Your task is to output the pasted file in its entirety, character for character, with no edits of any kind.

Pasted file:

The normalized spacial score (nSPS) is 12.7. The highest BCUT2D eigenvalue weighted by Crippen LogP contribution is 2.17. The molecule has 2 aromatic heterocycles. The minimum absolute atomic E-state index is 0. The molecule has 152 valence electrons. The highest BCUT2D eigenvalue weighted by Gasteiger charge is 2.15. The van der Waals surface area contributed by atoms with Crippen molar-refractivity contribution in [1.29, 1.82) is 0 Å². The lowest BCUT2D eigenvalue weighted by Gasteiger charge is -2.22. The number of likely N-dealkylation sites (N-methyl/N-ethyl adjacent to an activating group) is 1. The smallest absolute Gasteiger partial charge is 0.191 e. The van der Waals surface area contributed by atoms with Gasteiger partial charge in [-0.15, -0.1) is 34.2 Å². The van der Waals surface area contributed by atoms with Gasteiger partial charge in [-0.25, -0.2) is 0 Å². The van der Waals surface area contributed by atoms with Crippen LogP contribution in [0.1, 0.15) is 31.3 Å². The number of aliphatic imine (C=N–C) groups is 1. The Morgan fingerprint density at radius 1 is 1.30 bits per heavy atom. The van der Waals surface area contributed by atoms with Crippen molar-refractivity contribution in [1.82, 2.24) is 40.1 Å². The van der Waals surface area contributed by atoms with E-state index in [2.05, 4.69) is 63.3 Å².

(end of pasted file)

The normalized spacial score (nSPS) is 12.7. The highest BCUT2D eigenvalue weighted by Crippen LogP contribution is 2.17. The molecule has 2 aromatic heterocycles. The minimum absolute atomic E-state index is 0. The molecule has 152 valence electrons. The highest BCUT2D eigenvalue weighted by Gasteiger charge is 2.15. The van der Waals surface area contributed by atoms with Crippen molar-refractivity contribution in [1.29, 1.82) is 0 Å². The lowest BCUT2D eigenvalue weighted by Gasteiger charge is -2.22. The number of likely N-dealkylation sites (N-methyl/N-ethyl adjacent to an activating group) is 1. The smallest absolute Gasteiger partial charge is 0.191 e. The van der Waals surface area contributed by atoms with Gasteiger partial charge in [-0.15, -0.1) is 34.2 Å². The van der Waals surface area contributed by atoms with Gasteiger partial charge in [-0.25, -0.2) is 0 Å². The van der Waals surface area contributed by atoms with Crippen LogP contribution in [0.1, 0.15) is 31.3 Å². The number of aliphatic imine (C=N–C) groups is 1. The Morgan fingerprint density at radius 1 is 1.30 bits per heavy atom. The van der Waals surface area contributed by atoms with Crippen molar-refractivity contribution in [1.82, 2.24) is 40.1 Å². The van der Waals surface area contributed by atoms with E-state index in [2.05, 4.69) is 63.3 Å².